The chef: ‘Patients are fussier than leisure travellers’
After spending two summers hopping from one Jamaican isle to another on the luxury liner Carnival, you might think it would be a tad boring cooking bland food for patients. It’s not, claims chef Himanshu Sharma, 30, who once worked on the liner.
Now, as head of the kitchen at Delhi’s Indraprastha Apollo Hospitals, he finds planning meals for patients a bigger challenge than pleasing the palates of leisure travellers. “It’s not easy cooking appetising meals for patients who are on pain-relievers and antibiotics. Medication often numbs their tastebuds, making food either taste like sawdust or like nothing on earth,” says Sharma, who has also trained at the Taj Mahal Hotel in New Delhi. “I’ve got some strange complaints about too much chilli or salt when no chilli or spices were added at all,” he laughs.
To make food palatable for harried patients and their families, Sharma offers a menu that puts many restaurants to shame. He doesn’t think it’s enough, though. “Of course, we don’t have as much choice on offer, but we do try to offer more than khichdi and porridge,” he says.
Sharma is being modest. A peek into the hospital’s Tuesday menu showed that patients had a choice of six soups along with a continental, north Indian and south Indian meal options. The continental platter alone offered a choice of soup, carrot and orange salad or fish cakes, Afghan korma or chicken stew with rice or pasta, steamed vegetables, dinner rolls, caramel custard and a fruit platter.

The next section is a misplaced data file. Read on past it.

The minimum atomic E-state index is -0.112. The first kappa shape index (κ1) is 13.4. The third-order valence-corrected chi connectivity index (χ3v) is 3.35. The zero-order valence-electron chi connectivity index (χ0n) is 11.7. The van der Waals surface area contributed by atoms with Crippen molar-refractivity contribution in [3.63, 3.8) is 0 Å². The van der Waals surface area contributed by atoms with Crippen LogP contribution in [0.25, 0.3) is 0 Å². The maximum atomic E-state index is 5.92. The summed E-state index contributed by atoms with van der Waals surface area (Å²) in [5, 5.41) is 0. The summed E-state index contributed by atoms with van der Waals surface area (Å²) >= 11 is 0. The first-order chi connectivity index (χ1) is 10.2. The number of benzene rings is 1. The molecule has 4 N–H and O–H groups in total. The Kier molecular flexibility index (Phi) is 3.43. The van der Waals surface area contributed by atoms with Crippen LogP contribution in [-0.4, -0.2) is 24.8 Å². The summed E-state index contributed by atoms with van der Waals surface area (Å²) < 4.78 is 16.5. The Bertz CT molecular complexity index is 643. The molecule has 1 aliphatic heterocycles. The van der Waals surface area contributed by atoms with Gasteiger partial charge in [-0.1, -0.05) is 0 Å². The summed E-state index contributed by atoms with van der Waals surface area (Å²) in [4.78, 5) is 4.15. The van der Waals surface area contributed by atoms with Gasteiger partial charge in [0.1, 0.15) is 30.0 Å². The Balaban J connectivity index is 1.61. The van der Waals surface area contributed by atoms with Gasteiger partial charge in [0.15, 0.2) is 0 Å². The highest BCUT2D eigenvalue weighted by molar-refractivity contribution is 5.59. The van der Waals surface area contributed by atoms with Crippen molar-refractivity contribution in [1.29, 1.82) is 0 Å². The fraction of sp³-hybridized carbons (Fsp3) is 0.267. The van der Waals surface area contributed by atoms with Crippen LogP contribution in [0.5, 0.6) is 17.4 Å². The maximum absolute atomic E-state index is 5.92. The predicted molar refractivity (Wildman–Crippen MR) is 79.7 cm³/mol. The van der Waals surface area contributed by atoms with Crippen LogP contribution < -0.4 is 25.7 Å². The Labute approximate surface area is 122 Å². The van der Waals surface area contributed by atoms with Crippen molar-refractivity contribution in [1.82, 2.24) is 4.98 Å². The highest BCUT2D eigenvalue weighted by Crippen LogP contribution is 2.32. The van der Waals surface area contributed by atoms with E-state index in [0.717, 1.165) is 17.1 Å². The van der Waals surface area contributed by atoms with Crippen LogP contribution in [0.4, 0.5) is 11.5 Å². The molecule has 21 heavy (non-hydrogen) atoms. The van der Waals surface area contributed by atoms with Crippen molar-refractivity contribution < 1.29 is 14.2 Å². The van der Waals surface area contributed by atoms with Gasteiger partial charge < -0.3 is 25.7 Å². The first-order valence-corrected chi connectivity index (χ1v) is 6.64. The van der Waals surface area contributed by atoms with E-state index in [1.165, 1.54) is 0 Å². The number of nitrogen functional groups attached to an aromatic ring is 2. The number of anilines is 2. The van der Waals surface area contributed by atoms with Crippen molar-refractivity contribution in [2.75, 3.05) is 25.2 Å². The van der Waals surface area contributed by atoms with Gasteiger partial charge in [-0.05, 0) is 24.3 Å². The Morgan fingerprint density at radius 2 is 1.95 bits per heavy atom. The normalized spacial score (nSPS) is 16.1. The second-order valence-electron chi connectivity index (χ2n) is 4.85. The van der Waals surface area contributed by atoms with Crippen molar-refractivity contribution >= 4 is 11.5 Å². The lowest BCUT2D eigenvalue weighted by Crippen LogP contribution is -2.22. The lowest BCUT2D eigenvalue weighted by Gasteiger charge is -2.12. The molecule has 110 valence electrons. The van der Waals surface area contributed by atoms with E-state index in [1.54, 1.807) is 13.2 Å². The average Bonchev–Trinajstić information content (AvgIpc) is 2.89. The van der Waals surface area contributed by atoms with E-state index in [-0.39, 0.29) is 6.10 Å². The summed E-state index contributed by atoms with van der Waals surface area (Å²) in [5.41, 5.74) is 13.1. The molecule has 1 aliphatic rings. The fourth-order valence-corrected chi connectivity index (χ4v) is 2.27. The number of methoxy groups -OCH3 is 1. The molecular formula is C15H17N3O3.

“Patients are routinely asked about their food preferences. Cooking here is a bigger challenge than a commercial kitchen due to the constraints set by dietitians monitoring the patient’s needs. What I miss is garnishing and presentation, because we cannot play around given the volume and the format,” says Sharma.
But Sharma more than makes up in the cafeteria menu, offering wild mushroom soup, baked fish and crème brûlée. Patients’ companions now, no longer need to get food from home, with 24/7 room service.
The idea, says Dr Anupam Sibal, is to make the stay as comfortable as possible. “We had a child on chemotherapy who ate very little, so the chef prepared the boy’s favourite food, rajma-chawal for lunch. You should have seen the boy eat that day, he was thrilled,” says Dr Sibal.